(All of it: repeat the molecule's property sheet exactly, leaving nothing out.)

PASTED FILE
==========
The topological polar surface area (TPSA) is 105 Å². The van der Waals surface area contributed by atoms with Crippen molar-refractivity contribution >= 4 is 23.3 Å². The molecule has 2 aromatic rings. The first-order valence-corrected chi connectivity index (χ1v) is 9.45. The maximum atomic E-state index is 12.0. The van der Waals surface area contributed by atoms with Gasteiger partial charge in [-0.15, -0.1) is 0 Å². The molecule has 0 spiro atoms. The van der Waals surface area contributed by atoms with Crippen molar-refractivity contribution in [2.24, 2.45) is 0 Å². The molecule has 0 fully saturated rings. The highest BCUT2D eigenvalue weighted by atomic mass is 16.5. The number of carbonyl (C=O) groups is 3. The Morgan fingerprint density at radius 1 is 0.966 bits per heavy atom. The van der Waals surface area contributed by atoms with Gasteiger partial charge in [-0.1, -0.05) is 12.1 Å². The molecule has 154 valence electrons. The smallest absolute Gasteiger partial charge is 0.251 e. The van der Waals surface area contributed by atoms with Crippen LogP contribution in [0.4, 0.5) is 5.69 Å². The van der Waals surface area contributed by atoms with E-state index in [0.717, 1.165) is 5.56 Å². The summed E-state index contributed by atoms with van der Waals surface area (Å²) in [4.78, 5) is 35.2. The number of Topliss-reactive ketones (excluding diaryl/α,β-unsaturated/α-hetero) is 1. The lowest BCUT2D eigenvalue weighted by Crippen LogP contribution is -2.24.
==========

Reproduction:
The topological polar surface area (TPSA) is 105 Å². The van der Waals surface area contributed by atoms with Crippen molar-refractivity contribution >= 4 is 23.3 Å². The molecule has 2 aromatic rings. The first-order valence-corrected chi connectivity index (χ1v) is 9.45. The maximum atomic E-state index is 12.0. The van der Waals surface area contributed by atoms with Gasteiger partial charge in [-0.15, -0.1) is 0 Å². The molecule has 0 spiro atoms. The van der Waals surface area contributed by atoms with Crippen molar-refractivity contribution in [2.24, 2.45) is 0 Å². The molecule has 0 fully saturated rings. The highest BCUT2D eigenvalue weighted by atomic mass is 16.5. The number of carbonyl (C=O) groups is 3. The Morgan fingerprint density at radius 1 is 0.966 bits per heavy atom. The van der Waals surface area contributed by atoms with Gasteiger partial charge in [-0.1, -0.05) is 12.1 Å². The molecule has 154 valence electrons. The smallest absolute Gasteiger partial charge is 0.251 e. The van der Waals surface area contributed by atoms with Crippen LogP contribution in [0.4, 0.5) is 5.69 Å². The van der Waals surface area contributed by atoms with E-state index in [0.717, 1.165) is 5.56 Å². The summed E-state index contributed by atoms with van der Waals surface area (Å²) in [4.78, 5) is 35.2. The number of Topliss-reactive ketones (excluding diaryl/α,β-unsaturated/α-hetero) is 1. The lowest BCUT2D eigenvalue weighted by Crippen LogP contribution is -2.24.